An Experiment in Nerf Blaster Modification Performance

I've been dabbling in modifying Nerf dart blasters recently.  The modifications fall into two categories: appearance and performance.  Nerf "blasters" themselves fall into two broad categories: manual spring powered and electronic flywheel powered.  I've been drawn to all areas of the hobby, but have spent the most of my time with performance modifications of flywheel blasters.  I've been particularly interested in using Arduino microcontrollers to monitor and control the operation of the blaster.  You can see my published projects to date:
Most performance Nerf "mods" seem to fall into two categories: 
  • Cheap Chinese kits that are poorly documented.
  • Very cool custom builds that are complex, poorly documented, and hard to replicate.
My goal, as always, is to document inexpensive and easy to build projects geared towards a successful and rewarding "first mod" experience.  In working towards that, I've gathered quite a bit of data about what modifications provide the best performance.  Starting with the most popular modding blaster, the Nerf Stryfe, I looked at the effect of flywheel speed, motor current, and dart velocity for a number of configurations.

Batteries: The stock Stryfe is powered from 4 x AA batteries for a nominal 6V.  Upgrades to lithium polymer increases voltage (7.2 V) and significantly increases current delivering capacity.  

Wiring: The increase in current from LiPo batteries require upgrading the stock wiring to at least 18 AWG, and either replacement of the microswitches to higher rating or the use of a MOSFET control circuit.  The MOSFET control circuit lends itself well to microcotroller use, and eliminates the need to upgrade the wire to all but the short section from battery to motor.

Motors: Over-volting the stock motors would certainly be frowned upon from an engineering design standpoint, but going from 6V to 7.2V is fairly minor and I have noted no increase in motor temperatures or indication of degradation.  Given the short run-times of motors during typical use, the longevity of the motors does not appear to be an issue.  Aftermarket motors are designed for higher voltages, current, and speed.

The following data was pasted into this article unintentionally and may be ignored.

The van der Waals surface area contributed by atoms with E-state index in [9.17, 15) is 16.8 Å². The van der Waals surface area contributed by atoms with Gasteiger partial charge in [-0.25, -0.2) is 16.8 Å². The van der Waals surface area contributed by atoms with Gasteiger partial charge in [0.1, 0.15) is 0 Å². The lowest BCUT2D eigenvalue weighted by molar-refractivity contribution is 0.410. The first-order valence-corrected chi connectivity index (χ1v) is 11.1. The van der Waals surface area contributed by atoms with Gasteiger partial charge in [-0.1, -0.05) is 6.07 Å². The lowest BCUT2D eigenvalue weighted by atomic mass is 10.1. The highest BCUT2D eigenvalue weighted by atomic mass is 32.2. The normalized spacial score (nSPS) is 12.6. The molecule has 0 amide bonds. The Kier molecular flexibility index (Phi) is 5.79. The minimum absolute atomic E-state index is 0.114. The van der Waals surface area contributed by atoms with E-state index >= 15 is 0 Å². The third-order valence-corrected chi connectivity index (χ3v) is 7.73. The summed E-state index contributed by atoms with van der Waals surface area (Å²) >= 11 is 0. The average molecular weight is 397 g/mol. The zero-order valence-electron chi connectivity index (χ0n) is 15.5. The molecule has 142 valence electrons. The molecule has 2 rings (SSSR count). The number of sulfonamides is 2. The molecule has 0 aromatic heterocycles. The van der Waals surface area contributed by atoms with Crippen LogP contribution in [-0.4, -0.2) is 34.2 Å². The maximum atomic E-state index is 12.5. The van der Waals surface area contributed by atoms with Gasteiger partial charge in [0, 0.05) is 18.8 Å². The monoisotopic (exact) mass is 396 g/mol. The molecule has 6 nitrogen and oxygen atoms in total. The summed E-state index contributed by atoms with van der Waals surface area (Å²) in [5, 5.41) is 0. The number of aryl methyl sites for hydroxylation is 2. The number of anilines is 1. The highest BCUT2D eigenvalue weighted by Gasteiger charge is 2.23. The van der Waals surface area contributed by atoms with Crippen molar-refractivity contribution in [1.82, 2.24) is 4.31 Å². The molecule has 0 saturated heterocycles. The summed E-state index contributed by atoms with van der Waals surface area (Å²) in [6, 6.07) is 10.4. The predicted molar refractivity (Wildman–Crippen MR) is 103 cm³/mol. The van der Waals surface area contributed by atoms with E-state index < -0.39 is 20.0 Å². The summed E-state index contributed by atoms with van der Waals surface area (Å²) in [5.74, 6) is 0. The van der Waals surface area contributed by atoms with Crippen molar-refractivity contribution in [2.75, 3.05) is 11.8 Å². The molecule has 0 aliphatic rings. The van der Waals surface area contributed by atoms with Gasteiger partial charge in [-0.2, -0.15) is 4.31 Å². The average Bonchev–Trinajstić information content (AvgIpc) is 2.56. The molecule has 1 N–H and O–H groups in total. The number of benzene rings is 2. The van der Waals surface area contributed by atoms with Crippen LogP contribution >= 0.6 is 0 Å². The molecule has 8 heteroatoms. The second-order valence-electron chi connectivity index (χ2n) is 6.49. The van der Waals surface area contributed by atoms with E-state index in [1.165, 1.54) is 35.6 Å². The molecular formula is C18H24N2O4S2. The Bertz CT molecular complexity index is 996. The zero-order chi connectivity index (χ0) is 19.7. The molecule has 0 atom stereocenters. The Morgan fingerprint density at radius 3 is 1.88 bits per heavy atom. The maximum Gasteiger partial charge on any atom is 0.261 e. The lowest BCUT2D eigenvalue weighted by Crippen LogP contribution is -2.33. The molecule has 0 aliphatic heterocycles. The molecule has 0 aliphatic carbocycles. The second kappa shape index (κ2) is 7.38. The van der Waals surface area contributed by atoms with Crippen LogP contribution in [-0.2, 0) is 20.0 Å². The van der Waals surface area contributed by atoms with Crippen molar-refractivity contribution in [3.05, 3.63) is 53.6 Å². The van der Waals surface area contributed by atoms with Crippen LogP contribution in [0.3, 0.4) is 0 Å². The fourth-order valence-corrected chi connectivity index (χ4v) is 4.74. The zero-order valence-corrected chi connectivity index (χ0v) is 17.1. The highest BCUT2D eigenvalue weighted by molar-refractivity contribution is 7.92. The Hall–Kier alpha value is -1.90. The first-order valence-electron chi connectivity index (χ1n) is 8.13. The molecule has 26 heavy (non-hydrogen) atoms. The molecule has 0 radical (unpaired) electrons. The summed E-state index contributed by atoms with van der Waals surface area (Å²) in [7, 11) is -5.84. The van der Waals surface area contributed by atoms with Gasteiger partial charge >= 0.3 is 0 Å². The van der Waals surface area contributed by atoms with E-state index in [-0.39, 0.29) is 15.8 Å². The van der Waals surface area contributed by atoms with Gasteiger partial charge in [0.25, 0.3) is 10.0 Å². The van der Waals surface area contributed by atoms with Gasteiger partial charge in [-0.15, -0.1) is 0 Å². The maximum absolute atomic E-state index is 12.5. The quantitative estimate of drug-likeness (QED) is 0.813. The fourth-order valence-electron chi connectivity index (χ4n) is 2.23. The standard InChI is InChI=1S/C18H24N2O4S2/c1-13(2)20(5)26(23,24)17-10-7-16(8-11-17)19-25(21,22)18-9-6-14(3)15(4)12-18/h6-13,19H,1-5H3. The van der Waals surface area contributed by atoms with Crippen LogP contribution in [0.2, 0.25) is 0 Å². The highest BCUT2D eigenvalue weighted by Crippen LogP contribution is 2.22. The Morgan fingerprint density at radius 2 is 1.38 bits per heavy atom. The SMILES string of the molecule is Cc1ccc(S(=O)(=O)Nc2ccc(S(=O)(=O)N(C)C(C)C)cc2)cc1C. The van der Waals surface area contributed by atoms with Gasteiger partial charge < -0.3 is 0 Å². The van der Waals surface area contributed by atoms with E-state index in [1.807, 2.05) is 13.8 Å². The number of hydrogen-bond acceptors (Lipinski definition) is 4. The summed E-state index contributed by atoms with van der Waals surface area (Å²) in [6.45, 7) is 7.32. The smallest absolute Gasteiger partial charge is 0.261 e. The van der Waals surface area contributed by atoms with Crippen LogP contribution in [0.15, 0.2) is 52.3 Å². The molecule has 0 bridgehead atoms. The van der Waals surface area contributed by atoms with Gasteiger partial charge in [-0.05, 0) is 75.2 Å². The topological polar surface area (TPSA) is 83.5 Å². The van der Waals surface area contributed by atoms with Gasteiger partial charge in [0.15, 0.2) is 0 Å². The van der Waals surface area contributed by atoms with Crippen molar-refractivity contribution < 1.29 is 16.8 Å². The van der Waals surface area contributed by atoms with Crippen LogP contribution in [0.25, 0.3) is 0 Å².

Instrumentation: Motor speed and dart velocity are measured using infra-red emitter detector pairs monitored by Arduino.  Motor current is measure using an Adafruit INA260 breakout board attached to the Arduino.  Configuration tests are run twice, once measuring motor speed and current, and once capturing dart velocities of ten shots.  Data from the Arduino is outputted over a serial console and copied into spreadsheets.

Enough babbling.  The data!

Additionally, I was interested in the operation of the stock resetabble fuse.  This fuse limits current as it heats up, and resets itself after cooling down. This is clearly shown in a graph of current verses time for a stalled stock motor:

A lot of modders remove the fuses since the increase in current draw will trip the stock fuse quickly.  I have heard of and witnessed motor burnouts caused by stalls with removed fuses.  A novice who jams a dart on a modded blaster while continuing to hold down the rev switch with cause this in short order.  I advocating protecting your after-market motors with appropriate capacity fuses.  It is worth it if for nothing other than avoiding the smell of the magic smoke that come out!

  • It is very easy to get to 100 fps using stock motors by upgrading the battery and wiring.
  • The 2S Lipo and aftermarket motors were able to achieve near the 130 fps limit set by a number of competitions.
  • Aftermarket motors significantly decrease the motor spin up time at the cost of very high starting currents.  And noise.
  • Increase in dart speed using the aftermarket motors was only realized using aftermarket flywheels.
  • The use of 14500 Lipo batteries, while controversial in the Nerf community, appear quite compatible with the stock motor currents. These have the advantage of not requiring any shell cutting.  You will note that I did not try them with the aftermarkert motors for concern about the current draw.
  • It is interesting to note that stall current and starting current of the stock motor are nearly identical.  The listed stall current of the Meishel 2.0 motors are 18.8 A, or 37.6 A for a pair, which is close to 33 A starting current observed. This should be useful in choosing fuse size.
As in most hobbies, incremental increases in performance come at exponential increases in cost and effort.  People are spending hundreds of dollars to achieve 200+ fps blasters while experiencing diminishing, even deteriorating returns on accuracy and distance.  For now I intend to stay in the shallow end of pool while concentrating on the benefits of smart, Arduino-controlled blasters, such as ammo counting, clip capacity detection, battery monitoring, and select fire.

Stay tuned for a kit.  You may have seen a sneak peek in the first photo.

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